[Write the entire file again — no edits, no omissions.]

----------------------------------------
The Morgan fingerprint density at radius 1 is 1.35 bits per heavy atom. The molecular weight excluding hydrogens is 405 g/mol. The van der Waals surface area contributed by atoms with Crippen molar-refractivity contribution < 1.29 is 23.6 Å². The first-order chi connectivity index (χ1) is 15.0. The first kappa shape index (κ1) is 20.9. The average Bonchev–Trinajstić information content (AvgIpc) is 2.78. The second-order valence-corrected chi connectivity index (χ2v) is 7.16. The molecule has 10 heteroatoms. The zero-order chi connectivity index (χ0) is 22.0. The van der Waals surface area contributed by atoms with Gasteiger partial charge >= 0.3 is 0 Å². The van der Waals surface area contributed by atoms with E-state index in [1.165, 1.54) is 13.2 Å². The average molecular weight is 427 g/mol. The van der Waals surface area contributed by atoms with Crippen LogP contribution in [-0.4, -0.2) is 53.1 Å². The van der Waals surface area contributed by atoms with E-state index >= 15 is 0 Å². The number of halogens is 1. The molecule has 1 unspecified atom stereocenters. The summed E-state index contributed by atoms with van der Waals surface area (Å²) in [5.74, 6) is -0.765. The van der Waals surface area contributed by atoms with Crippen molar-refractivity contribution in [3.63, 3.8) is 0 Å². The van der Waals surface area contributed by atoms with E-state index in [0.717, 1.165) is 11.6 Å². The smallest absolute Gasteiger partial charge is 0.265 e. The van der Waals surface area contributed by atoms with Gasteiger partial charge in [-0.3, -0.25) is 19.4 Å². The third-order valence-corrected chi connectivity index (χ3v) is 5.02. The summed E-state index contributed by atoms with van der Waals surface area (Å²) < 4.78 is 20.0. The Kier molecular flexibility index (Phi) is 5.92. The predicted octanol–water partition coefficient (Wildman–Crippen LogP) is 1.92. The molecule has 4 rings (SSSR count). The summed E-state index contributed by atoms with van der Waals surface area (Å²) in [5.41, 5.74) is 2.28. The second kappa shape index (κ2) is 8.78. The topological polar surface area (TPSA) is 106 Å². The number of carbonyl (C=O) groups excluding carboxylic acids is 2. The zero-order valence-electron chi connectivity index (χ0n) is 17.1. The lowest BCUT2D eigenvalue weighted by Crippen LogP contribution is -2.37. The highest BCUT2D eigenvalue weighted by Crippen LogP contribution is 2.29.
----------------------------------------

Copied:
The Morgan fingerprint density at radius 1 is 1.35 bits per heavy atom. The molecular weight excluding hydrogens is 405 g/mol. The van der Waals surface area contributed by atoms with Crippen molar-refractivity contribution < 1.29 is 23.6 Å². The first-order chi connectivity index (χ1) is 15.0. The first kappa shape index (κ1) is 20.9. The average Bonchev–Trinajstić information content (AvgIpc) is 2.78. The second-order valence-corrected chi connectivity index (χ2v) is 7.16. The molecule has 10 heteroatoms. The zero-order chi connectivity index (χ0) is 22.0. The van der Waals surface area contributed by atoms with Gasteiger partial charge >= 0.3 is 0 Å². The van der Waals surface area contributed by atoms with E-state index in [1.165, 1.54) is 13.2 Å². The average molecular weight is 427 g/mol. The van der Waals surface area contributed by atoms with Crippen LogP contribution in [-0.4, -0.2) is 53.1 Å². The van der Waals surface area contributed by atoms with E-state index >= 15 is 0 Å². The number of halogens is 1. The molecule has 1 unspecified atom stereocenters. The summed E-state index contributed by atoms with van der Waals surface area (Å²) in [5.74, 6) is -0.765. The van der Waals surface area contributed by atoms with Crippen molar-refractivity contribution in [3.63, 3.8) is 0 Å². The van der Waals surface area contributed by atoms with E-state index in [0.717, 1.165) is 11.6 Å². The smallest absolute Gasteiger partial charge is 0.265 e. The van der Waals surface area contributed by atoms with Gasteiger partial charge in [-0.3, -0.25) is 19.4 Å². The third-order valence-corrected chi connectivity index (χ3v) is 5.02. The summed E-state index contributed by atoms with van der Waals surface area (Å²) < 4.78 is 20.0. The Kier molecular flexibility index (Phi) is 5.92. The predicted octanol–water partition coefficient (Wildman–Crippen LogP) is 1.92. The molecule has 4 rings (SSSR count). The summed E-state index contributed by atoms with van der Waals surface area (Å²) in [5.41, 5.74) is 2.28. The second kappa shape index (κ2) is 8.78. The topological polar surface area (TPSA) is 106 Å². The number of carbonyl (C=O) groups excluding carboxylic acids is 2. The zero-order valence-electron chi connectivity index (χ0n) is 17.1. The lowest BCUT2D eigenvalue weighted by Crippen LogP contribution is -2.37. The highest BCUT2D eigenvalue weighted by Crippen LogP contribution is 2.29.